Why Dieting Doesn’t Work

Mar 9, 2015 //

“Let’s face it: If diets worked, we’d all be thin already.”
— Sandra Aamodt

Trying to lose weight through dieting alone can often lead
to a cycle of weight loss followed by weight gain and feelings of failure. This
process of dieting, losing weight and then gaining it back has been termed
“yo-yo dieting,” and it can elevate the body’s levels of stress hormones,
leading to negative long-term health effects. Why don’t diets work? Instead of
looking at your body, the answer may actually be in your brain.

The Brain-Weight Connection

The brain controls the process of hunger and energy use
without your conscious awareness, just like it tells your heart to beat and
your lungs to breathe. The area of the brain that regulates body weight is the
hypothalamus, and it works in conjunction with over a dozen chemicals to signal
your body to gain or lose weight by adjusting hunger cues, metabolism and
activity levels.

Sandra Aamodt is a neuroscientist and author, whose TED
talk on why dieting doesn’t work
has been viewed over two million times.
Sandra knows exactly why your brain won’t let you diet your way to permanent
weight loss.

According to Aamodt’s research, your brain has a “set point”
– it’s own range of what your body should weigh. This range can vary by 10 to
15 pounds, and the choices you make moves you up or down within that range but
rarely take you outside of it. If you do lose a lot of weight, your brain’s
response is that your body is starving, and it will try to make you gain it

Even a successful diet attempt that leads to weight loss
doesn’t lower your set point. Your brain will attempt to get your body back to
this set point, even after a period as long as seven years.

Losing Weight – and Keeping It Off

Dr. Rudy Leibel of Columbia University has found that
successful dieters who have lost 10 percent of their body weight will have
suppressed metabolisms that burn up to 400 calories less per day. In order to
maintain that weight loss, these dieters must consume that much less food for
the rest of their lives to keep that weight from coming back.

UCLA researchers performed a meta analysis of 31 long-term
studies on weight loss. They found that five
years after a diet, most people will regain all of the weight they lost
while nearly half will have gained even more. They determined that participants
would have been better off maintaining their weight, rather than adding stress
to their bodies by losing it and gaining more back.

One of the study co-authors, Janet Tomiyama, stated “Several
studies indicate that dieting is actually a consistent predictor of future
weight gain.”
In one study, participants who had taken part of a formal
weight-loss program experienced more significant weight gains than those who
hadn’t over a two-year period.

What You Should Do Instead

If dieting doesn’t work, is there a way to break bad eating
habits and reduce
body fat

Yes, and it may involve letting go of some control. Psychologists
classify people into two types of eaters. The first type is “intuitive eaters”,
those who listen to cues from their body that they’re hungry, and respond to
those cues. The second type is “controlled eaters”. Controlled eaters try to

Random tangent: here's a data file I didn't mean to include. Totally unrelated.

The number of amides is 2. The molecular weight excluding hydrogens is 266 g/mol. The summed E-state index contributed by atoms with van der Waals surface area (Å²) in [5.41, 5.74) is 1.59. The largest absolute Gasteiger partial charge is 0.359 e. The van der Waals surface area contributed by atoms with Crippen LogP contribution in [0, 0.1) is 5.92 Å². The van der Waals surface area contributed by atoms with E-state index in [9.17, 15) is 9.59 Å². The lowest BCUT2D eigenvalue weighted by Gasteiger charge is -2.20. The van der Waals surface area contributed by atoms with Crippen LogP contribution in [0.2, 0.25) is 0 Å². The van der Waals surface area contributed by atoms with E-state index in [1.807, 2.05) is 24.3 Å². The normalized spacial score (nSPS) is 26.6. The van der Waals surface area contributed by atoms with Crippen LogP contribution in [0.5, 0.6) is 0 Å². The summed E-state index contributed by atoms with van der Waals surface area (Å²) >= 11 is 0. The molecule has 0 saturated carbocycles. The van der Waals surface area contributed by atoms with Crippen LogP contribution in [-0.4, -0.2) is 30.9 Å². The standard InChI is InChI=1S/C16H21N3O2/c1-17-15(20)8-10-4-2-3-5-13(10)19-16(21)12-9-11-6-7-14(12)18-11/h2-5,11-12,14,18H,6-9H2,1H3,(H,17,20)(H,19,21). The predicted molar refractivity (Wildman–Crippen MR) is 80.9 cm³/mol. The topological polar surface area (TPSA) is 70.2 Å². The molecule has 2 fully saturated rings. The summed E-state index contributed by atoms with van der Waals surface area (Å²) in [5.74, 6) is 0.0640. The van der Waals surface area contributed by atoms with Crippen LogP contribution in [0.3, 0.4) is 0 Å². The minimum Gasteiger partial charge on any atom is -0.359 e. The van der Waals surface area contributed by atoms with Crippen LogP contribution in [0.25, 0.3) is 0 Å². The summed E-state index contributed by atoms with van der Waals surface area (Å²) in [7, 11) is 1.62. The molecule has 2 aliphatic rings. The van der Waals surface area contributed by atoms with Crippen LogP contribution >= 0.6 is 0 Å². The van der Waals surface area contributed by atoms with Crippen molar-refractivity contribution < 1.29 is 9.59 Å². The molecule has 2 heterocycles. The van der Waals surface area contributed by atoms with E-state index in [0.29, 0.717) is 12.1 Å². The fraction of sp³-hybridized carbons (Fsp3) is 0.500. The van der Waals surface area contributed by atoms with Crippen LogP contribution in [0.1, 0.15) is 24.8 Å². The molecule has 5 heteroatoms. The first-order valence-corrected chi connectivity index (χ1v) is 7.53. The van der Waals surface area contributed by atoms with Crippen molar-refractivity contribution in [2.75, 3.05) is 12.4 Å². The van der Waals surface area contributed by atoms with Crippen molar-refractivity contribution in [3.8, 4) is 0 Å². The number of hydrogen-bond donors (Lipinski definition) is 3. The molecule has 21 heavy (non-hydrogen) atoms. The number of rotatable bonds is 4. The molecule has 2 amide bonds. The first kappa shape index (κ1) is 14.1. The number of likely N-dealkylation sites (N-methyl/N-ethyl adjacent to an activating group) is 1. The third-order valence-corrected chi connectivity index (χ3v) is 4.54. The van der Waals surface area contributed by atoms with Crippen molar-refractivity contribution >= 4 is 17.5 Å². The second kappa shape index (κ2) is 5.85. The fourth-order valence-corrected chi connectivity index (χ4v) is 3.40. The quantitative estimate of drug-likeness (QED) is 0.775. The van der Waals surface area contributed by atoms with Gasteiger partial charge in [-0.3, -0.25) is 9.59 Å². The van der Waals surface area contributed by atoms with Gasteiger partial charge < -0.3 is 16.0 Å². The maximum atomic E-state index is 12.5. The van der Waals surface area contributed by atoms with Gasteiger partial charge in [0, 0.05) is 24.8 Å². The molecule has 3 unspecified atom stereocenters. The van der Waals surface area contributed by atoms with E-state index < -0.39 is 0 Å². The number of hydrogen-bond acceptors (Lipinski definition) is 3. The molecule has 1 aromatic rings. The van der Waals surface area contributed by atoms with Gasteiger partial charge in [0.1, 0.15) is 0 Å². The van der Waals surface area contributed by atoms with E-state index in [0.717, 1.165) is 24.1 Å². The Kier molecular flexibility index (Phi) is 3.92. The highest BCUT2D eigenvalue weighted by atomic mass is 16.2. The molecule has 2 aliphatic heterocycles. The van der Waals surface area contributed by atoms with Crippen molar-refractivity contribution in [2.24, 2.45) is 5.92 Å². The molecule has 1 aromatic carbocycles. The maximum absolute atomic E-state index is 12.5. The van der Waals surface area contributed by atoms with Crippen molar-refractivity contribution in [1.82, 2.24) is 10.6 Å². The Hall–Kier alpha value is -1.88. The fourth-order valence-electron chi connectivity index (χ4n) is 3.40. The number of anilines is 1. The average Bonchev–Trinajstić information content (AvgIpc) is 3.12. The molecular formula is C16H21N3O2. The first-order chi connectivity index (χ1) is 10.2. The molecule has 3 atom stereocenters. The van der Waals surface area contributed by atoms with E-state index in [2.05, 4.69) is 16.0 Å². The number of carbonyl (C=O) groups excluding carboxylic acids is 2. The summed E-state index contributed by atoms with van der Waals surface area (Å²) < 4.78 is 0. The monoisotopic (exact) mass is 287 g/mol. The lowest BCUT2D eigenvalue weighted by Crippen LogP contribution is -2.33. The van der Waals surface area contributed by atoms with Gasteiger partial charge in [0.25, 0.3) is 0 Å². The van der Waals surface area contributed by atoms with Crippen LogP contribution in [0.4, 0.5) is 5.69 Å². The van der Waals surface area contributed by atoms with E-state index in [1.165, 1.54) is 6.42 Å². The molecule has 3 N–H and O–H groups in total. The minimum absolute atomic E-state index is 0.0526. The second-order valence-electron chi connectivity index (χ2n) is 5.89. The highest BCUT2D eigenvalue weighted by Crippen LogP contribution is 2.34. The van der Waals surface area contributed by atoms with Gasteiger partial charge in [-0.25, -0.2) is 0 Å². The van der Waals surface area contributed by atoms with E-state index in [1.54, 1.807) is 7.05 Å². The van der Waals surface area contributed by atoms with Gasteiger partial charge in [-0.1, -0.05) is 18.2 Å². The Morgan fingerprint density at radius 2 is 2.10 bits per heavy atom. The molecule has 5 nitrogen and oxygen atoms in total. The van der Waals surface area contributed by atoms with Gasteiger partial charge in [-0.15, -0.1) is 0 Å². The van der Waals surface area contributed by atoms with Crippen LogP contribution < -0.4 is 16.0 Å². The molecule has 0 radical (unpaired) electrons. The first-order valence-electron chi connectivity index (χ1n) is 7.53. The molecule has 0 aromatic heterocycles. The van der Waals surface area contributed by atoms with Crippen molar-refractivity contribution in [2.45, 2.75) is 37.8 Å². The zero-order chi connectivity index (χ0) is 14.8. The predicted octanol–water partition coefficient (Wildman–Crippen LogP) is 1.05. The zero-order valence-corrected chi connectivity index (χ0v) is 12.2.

use willpower, schedules or restrictions to influence what they eat. Controlled
eaters are found to be more vulnerable to overeating and are more likely to
binge than intuitive eaters, who spend less time overall thinking about food.
By listening to your body’s cues for hunger, and then eating mindfully, you can
transition away from being a controlled eater and gain an intuitive eater

Another way to help make positive changes in your
relationship with food is to break away from foods that have addicting effects
on the brain, such as sugar. Research has shown that sugar leads to
addictive behaviors
similar to those druge abusers display, including
binging, withdrawal and cravings. Excessive sugar intake is thought to have the
same neurochemical effects as drugs in the brain that lead to dependency.

Add In Exercise

Diets may not be effective for lasting weight loss, but that
doesn’t mean you can’t reduce fat and get to a healthy body mass. Researchers
have found that physical
exercise is associated with better health
and reduced risk of diseases like
type-2 diabetes, coronary heart disease, dementia and obesity. High
Intensity Interval Training
(HIIT) in particular has been studied and found
to have promising results in abdominal fat loss,
in addition to dramatic effects on insulin sensitivity and increased muscle

It’s time to replace a “diet” mentality with a healthy
lifestyle and intuitive, mindful approach to food. Diets don’t work. Paying
attention to your body, eating only when you are hungry, avoiding addictive and
harmful sugary foods, and getting plenty of regular physical activity are the
keys to fat loss and achieving the healthy weight at which your body and brain
want you to be.

Melissa Zimmerman

Melissa Zimmerman is a freelance writer specializing in health and nutrition writing. A California native living in Central Oregon, Melissa enjoys the outdoor adventures and beauty of the Pacific Northwest. When she is not kayaking on the river, you can find her in a yoga studio or practicing asanas outdoors. Melissa is a big believer in the power of yoga and healthy food to radically improve anyone's quality of life.

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